Red Squirrel

A stroll down a suburban alley reveals remarkable wildlife.

The sun rises laboriously in September, battling the recent chilly mornings along with the multitude of goosebumped commuters.  I relish in the new brisk temperatures–drawing the fresh air through my nose like a milkshake through a straw.  Without any morning commitments, I go for a leisurely walk to the mailbox via the alley behind my apartment.  The alley is normally a busy place in the morning as three apartment buildings empty of residents on their way to work, but this is apparently a window of calmness.

The old catalpa tree just behind the apartment is still green but the leaves look tired and worn from the long hot summer and have helped to produce green pencil-width bean pods, some as long as my forearm.  Through fall and winter they’ll dry and turn brown then open to spill their beans–maybe I’ll collect some pods to spread the beans elsewhere as the flowering trees are just spectacular.

Further along a thin strip between a fence and the alley grows up with ragweed and goldenrod.  The ragweed flowers are a pale and unimpressive green compared to the splendid yellows of the goldenrod.  A few thistles present their spiky heads though some are a tattered mess of down.  I look closer at a spiky stem and notice a kissing bug snacking on a moth.  The kissing bugs (Triatoma sp.) live up to their name by biting sleeping humans near the soft skin of the lips–an apparently painful bite that itches and swells.  This particular species mimics a poisonous relative, the milkweed bug, with red bands on its black body.  They are carnivorous and use their proboscis to pump digestive juices into their victim and then suck them dry.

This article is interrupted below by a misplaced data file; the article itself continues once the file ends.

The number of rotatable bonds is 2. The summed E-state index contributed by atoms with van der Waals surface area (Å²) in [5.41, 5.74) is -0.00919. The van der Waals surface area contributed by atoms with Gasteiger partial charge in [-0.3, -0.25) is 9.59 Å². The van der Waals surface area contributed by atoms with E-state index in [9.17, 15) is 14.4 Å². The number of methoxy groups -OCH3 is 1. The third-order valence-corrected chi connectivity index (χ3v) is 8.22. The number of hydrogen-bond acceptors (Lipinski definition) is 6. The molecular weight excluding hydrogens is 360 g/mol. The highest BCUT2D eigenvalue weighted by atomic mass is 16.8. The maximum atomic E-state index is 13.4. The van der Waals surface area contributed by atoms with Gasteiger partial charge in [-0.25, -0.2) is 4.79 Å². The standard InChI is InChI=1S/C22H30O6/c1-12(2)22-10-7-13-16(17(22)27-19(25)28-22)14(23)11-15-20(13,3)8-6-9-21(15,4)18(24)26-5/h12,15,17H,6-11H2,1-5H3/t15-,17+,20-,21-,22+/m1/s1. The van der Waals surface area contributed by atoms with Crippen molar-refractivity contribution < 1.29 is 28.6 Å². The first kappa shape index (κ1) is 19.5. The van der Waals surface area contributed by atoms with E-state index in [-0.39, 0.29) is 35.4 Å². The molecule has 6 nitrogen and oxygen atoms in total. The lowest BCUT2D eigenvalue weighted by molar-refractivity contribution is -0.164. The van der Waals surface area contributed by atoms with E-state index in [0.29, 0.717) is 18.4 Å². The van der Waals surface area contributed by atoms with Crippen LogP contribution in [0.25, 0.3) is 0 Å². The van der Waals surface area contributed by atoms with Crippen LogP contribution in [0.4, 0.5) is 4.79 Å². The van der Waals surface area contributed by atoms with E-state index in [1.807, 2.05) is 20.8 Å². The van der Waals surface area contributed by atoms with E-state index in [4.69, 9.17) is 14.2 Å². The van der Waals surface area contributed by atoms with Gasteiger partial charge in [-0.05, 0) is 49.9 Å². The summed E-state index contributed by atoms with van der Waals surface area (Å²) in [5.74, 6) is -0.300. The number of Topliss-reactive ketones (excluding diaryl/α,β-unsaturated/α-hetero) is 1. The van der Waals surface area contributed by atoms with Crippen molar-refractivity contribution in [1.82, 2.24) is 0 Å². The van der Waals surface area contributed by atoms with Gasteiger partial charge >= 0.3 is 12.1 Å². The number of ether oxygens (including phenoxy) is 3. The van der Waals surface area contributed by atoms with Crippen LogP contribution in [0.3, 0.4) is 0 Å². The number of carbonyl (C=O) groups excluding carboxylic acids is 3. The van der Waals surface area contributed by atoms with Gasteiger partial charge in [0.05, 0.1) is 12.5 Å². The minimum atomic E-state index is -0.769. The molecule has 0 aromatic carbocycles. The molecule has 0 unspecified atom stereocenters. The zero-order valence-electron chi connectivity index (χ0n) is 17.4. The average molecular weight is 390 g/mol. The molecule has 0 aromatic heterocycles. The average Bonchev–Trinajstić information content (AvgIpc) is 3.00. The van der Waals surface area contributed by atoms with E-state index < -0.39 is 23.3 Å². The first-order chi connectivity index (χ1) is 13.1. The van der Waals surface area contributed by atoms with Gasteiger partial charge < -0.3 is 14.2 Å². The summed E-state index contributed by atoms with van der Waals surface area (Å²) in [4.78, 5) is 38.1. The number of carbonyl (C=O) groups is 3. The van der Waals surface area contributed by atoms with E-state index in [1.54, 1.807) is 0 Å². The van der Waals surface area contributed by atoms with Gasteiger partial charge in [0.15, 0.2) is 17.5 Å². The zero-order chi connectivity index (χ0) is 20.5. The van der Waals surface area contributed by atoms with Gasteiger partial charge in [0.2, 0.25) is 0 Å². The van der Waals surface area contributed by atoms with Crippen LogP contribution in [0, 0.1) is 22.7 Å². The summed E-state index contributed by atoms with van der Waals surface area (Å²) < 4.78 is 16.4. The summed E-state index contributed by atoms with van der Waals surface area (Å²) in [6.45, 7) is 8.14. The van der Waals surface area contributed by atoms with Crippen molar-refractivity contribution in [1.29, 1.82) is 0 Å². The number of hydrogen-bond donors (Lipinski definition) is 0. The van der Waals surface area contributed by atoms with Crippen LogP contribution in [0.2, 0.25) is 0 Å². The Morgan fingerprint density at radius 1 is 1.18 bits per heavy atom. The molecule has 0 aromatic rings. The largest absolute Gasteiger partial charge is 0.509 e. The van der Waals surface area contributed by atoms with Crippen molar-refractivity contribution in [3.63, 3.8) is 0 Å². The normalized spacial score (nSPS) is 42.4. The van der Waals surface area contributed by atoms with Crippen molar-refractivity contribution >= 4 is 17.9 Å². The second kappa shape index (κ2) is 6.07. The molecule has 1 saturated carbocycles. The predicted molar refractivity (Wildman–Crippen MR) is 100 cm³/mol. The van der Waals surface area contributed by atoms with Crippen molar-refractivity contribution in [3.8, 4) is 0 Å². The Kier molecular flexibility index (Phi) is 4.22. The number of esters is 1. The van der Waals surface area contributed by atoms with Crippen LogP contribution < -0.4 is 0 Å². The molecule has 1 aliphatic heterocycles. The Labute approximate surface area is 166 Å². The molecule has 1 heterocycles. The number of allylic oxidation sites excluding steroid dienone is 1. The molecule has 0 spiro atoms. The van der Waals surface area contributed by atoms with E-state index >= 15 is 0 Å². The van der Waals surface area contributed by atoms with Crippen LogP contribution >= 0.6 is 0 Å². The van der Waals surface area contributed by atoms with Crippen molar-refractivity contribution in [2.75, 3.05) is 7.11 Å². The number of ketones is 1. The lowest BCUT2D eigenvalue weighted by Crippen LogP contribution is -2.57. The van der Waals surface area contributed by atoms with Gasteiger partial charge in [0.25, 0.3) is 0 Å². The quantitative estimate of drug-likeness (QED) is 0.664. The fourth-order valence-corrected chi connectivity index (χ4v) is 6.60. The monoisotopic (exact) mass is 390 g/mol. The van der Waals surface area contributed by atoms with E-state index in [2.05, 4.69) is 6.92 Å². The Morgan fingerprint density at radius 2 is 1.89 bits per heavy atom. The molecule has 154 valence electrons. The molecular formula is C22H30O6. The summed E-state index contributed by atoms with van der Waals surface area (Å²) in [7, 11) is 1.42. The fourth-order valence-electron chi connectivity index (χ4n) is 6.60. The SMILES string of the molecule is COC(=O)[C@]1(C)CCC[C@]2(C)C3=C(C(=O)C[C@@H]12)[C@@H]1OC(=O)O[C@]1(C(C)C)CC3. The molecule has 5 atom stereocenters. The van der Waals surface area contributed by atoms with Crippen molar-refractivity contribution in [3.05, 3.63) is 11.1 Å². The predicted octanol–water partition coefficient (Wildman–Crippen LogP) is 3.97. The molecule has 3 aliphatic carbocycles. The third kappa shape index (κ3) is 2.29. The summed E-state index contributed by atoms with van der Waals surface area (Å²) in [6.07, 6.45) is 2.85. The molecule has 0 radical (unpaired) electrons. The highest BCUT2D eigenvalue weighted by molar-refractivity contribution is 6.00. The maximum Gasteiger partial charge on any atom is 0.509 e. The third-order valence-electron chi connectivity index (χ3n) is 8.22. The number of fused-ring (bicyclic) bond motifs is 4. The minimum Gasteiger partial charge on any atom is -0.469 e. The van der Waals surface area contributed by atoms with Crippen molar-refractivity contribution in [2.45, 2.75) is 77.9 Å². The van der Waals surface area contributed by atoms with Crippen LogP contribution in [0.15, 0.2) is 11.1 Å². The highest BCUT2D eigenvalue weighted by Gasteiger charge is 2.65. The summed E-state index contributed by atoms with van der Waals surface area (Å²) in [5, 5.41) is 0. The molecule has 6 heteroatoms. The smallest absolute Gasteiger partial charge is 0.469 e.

The strip of goldenrod ends in a grassy edge along the fence where one homeowner diligently mows.  I wish it could be forgotten so that more wildflowers would have the chance to grow here.  A Norway maple hangs a few branches over the fence, the leaves of which present browned edges symptomatic of poor water conditions for the tree.  Many trees in the city show the same signs around this time of year likely due to the intense heat and compact soil of urban landscapes.  Similarly just up the road connecting to the alley a couple large sycamores are already dropping their leaves.  Without the wet conditions that they prefer the trees will attempt to stave of too much water loss by losing some leaves.

On my way back to the apartment something stirs in the branches of a hemlock.  Churr-churr-churr-churr-churr.  The culprit is a red squirrel–a chatty and fearless little beast compared to its larger relatives, the grey and fox squirrels.  The squirrel is clearly not pleased with how close I am.  I move just far enough away to watch it pluck the small hemlock cones that dangle at the edges of twigs.  As it gathers the tiny seeds from each hemlock cone it pauses briefly to scold me and then moves on to another twig.  Because it remains active throughout the winter, the red squirrel will soon start to gather food and materials for winter which it stores in heaps mostly above ground.  The thistle down in the alley will make great bedding material and the nearby conifers will provide most of its food source.

Already the rising sun has warmed the air proving that summer is not over yet.  A few crows take off from a rooftop into the air on a curved path toward the east low over the treetops.  Their cawing breaks the moment of stillness in the air and causes some excitement from a nearby blue jay.  Their cawing grows faint as they carry on fervently in the distance,  announcing the start of their day.  Being at the end of my morning walk, I decide to quietly follow their cue.

Author: astanyoung

I'm a natural history educator and outdoor enthusiast. I want to help people understand and enjoy the natural world that we live in.

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